An email sent from the Office of the President to the Middlebury community on May 31 concerning the death of George Floyd sparked criticism from students at the college, who expressed discontent with its tone and content in the context of nationwide protests against police brutality and race-based violence.
Students wrote a letter responding to the president’s email and shared it with the college community in a document titled “Black At Midd: 06/3/20 Email to Laurie Patton,” which was distributed widely on social media platforms and among student organizations. While the letter is signed by “Concerned Students of Middlebury College,” the organizers’ Instagram account later announced that Myles Maxie ’22, Gifty Atanga ’23, Charice Lawrence ’23, Andrés Oyaga ’23, Daleelah Saleh ’23, Jarlenys Mendez ’23 and Kaitlyn Velazquez ’23 were its co-authors.
In the letter, students criticized several offenses in the President’s message, including the conflation of the coronavirus and racism, the hypocrisy of “verbal allegiance to racial equity but lack of action” and the use of “gasping for air” as a metaphor to bridge discussions about Covid-19 and police brutality.
The letter also highlighted past events when “Middlebury College has been complicit in allowing pervasive racism to exist on our campus.” These instances included a lack of action following insensitive comments at the Martin Luther King Today event in 2016, the invitation of Charles Murray in 2017 and 2020 and the invitation of Ryszard Legutko in 2019.
The students concluded the letter with a series of actions, immediate and for the coming academic year, that would help build a “more equitable and aware community.”
After sending the email to President Patton, the group turned the letter into a petition and asked college students, faculty, organizations and alumni for their endorsement through a Google Form. As of June 15, the petition had 1781 endorsements, including the signatures of over 950 students, 650 alumni and 55 student organizations, as well as numerous faculty, staff and other community members.
Myles Maxie ’22, an organizer of the petition, said that the number of alumni who signed onto the petition — despite not having received the president’s email — illustrated the college’s history on race and support for change.
“There are some people who complained about this who went to school here in 2003, and it still hasn’t changed,” Maxie said. “I think it’s also important for the faculty members who signed it to voice their concerns. There was an abundance of faculty who signed and had interesting things to say about the way that staff of color and of marginalized communities are treated at Middlebury, so that makes it not just a student issue.”
The president’s message was also posted on college social media accounts but was taken down on June 4 in response to the criticism. The president sent a second email on June 5 addressing systemic racism against Black people and expressing eagerness to implement the petition’s proposals.
“Our initial goals were to make sure Middlebury understood how hypocritical they were being and how performative this letter was. We got an apology, sort of,” said Andrés Oyaga ’23, another organizer of the petition. “But a big part of going beyond performative activism is to really learn from your mistakes and to think about what happened.” The way that Middlebury can learn, according to Oyaga, is to go through its own letter and address every sentence that may have been offensive.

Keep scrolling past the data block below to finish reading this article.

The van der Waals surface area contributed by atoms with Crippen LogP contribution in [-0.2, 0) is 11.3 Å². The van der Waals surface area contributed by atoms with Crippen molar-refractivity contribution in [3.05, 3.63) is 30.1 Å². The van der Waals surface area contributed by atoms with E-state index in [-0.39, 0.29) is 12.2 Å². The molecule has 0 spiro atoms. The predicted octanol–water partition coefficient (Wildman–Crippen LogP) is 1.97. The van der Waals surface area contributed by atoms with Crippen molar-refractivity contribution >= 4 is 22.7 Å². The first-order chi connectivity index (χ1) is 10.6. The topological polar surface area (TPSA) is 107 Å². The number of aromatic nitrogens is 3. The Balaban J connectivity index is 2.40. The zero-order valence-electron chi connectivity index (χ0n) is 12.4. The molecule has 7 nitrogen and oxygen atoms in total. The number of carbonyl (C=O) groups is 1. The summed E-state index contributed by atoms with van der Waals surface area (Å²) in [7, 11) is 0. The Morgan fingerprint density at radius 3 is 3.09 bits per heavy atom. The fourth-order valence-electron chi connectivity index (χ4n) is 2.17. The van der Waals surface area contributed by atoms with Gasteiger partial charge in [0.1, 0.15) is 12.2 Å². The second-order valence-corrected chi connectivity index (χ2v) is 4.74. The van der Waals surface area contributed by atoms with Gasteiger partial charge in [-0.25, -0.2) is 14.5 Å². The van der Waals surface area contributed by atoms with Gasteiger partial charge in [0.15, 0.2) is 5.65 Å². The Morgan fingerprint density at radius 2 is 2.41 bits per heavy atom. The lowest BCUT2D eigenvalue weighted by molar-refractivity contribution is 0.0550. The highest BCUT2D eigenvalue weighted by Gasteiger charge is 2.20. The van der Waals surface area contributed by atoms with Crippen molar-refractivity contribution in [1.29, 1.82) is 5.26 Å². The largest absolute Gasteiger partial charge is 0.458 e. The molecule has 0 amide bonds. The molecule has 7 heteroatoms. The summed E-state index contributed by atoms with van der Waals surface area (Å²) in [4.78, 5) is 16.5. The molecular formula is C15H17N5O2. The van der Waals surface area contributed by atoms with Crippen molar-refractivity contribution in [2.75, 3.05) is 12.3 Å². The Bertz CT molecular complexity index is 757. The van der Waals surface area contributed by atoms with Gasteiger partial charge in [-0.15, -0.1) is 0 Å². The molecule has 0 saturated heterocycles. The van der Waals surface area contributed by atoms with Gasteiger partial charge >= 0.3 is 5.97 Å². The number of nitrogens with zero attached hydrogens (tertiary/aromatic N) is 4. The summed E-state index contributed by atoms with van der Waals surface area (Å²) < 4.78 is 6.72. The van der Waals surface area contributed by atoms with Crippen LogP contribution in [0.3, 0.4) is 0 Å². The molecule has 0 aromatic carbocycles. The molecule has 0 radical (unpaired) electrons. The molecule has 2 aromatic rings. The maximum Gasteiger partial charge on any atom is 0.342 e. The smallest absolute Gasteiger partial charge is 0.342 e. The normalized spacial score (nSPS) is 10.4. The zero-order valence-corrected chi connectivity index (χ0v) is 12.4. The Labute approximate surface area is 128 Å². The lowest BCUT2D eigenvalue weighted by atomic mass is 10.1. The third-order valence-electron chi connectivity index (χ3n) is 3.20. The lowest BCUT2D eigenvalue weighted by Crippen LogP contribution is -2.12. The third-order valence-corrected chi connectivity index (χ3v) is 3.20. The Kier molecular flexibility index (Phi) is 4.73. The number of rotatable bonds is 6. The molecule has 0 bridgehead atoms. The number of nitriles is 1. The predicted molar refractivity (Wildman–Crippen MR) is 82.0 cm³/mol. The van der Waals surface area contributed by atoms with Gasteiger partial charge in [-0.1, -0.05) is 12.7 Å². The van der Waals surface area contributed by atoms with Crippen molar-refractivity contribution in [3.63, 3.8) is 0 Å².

“I don’t want this to be a thing where it’s over. We see that very often with different types of activism. People tend to be upset for a few weeks and then quickly move on from it. This is an important conversation we need to continue having as a campus community,” Maxie said.
Through their Instagram page, @blackatmidd, organizers invited students to apply to join their team. According to Maxie, the group plans to charter as a club — Concerned Students of Middlebury College — in the fall, working to realize the changes outlined in the petition and improve the culture at the college.
The Chief Diversity Officer, Miguel Fernández, also sent two emails addressing the petition’s request that the college provide resources to support Black community members and to empower non-Black community members to become better allies for their peers.
Although Oyaga and Maxie both expressed optimism about the response email, they said that a greater level of specificity is needed to demonstrate learning, that students of color are often unfairly burdened with having to educate others and that change will be an ongoing process.
“We think it’s really important to make sure that students and faculty of color have some representation in decision-making bodies, specifically in the board of trustees and with the senior leadership group,” Oyaga said. He hopes that the college will embrace the petition’s call to include the voices of students of color on campus to demonstrate action beyond performance.
“This is another instance of having to point out problematic-ness, and students who are at school to be students having to become teachers,” Maxie said. “For me, it’s fine. But it’s also not really my job as a person of color to have to consistently teach others how to properly address the concerns of students of color and of marginalized communities.”
Editor’s Note: Author Tony Sjodin ’23 signed the petition mentioned in the article. Daleelah Saleh ’23, one of the authors of the letter, is an Opinion Editor for The Campus. Saleh played no role in the reporting. Any questions may be directed to [email protected]